Updated: February 13, 2015 9:53:11 am
Arko Pravo Mukherjee will be working on the Indo-British production Bombairiya’s music and has signed deals with Tips and Dharma Productions.
After the laugh riot The Shaukeens last year, Arko Pravo Mukherjee has composed music for a host of films this year.
For Tina and Lolo, directed by Devang Dholakia, he has composed two songs. “While one is a retro club song featuring Sunny Leone, she will also be seen in an ‘item’ number,” said Mukherjee.
The film centers around Leone and Karishma Tanna who set out on a road trip. Mukherjee, who usually writes his own songs has also given music for Dholakia’s Kuch Kuch Locha Hai starring Leone and Ram Kapoor as its protagonists.
His compositions in the film includes the remake of R.D. Burman’s Jaane do na from Saagar and another rap-hip-hop song which is picturised at a pool party has been composed and sung by rapper Ikka and Mukherjee. “Jaane… is a promotional song on Leone, I’ve only used the mukhdas from the original song and have written and composed the rest of it myself.
The song has another version which has been sung by Ankit Tiwari and Shweta Pandit,” explained Mukherjee.While both Tina… and Kuch… are light-hearted films, he has also scored the entire soundtrack for Bombairiya, which is a thriller-caper and the story of three people whose lives cross when something goes missing.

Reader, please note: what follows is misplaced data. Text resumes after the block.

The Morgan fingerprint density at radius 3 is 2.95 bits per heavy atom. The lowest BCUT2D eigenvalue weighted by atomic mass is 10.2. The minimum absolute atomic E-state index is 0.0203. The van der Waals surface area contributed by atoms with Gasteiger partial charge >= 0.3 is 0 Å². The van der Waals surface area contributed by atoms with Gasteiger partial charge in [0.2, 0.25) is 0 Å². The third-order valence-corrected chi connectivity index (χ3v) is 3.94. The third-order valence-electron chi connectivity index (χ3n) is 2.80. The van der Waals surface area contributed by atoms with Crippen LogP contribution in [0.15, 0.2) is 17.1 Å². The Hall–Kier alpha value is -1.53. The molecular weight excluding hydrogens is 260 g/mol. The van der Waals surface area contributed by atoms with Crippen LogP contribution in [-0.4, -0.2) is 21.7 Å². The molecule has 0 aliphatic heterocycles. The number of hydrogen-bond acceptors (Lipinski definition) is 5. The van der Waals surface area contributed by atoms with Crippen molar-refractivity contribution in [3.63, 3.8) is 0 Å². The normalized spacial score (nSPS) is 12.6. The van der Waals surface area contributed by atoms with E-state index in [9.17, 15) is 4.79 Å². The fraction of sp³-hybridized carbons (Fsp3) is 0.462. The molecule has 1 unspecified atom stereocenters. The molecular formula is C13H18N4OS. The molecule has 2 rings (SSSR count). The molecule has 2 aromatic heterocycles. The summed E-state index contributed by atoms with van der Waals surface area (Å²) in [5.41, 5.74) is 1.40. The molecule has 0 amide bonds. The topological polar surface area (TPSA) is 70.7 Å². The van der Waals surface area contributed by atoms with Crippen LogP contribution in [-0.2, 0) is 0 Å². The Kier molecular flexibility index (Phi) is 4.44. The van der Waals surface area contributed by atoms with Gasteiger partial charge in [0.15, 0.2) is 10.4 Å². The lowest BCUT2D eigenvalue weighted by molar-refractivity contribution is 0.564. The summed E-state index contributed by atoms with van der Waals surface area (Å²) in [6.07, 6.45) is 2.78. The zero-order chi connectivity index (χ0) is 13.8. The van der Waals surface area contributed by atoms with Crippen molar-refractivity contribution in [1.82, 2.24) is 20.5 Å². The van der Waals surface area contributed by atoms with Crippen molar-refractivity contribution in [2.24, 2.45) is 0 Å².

Of the three tracks, one is an Indian Sufi song, another, a folk turned into pop jazz song as well as a thematic fast-paced rock song. “The thematic song is like the film’s title track and is about the city and its madness. It’s an alternative rock song with electronic beats, notes of the guitar, beats of the live drum and sounds like a live rock band playing.
Talking about the Sufi song, Mukherjee explained, “In Bairiya, I have used traditional instruments like the sarangi, flute and Indian rhythm instruments. Bairiya literally means enmity, but in this context, it means the one who is separated or has gone away.”
However, most interesting is a folk turned into a pop-jazz song. “The song’s essence has been derived from North Indian pahadi folk. Its production is completely different and westernised; it has been scored using the guitars and flute.
As its been produced in the pop-jazz format, I’m classifying it in the pop-jazz genre,” explained Mukherjee as he spoke about his most eclectic composition. Mukherjee also has a 10-song deal with Tips and a deal with Dharma Productions. “I’ll be scoring music as and when they get films. One of the films I’ll also be working on is one from
Dharma Productions to be directed by Sonam Nair.”
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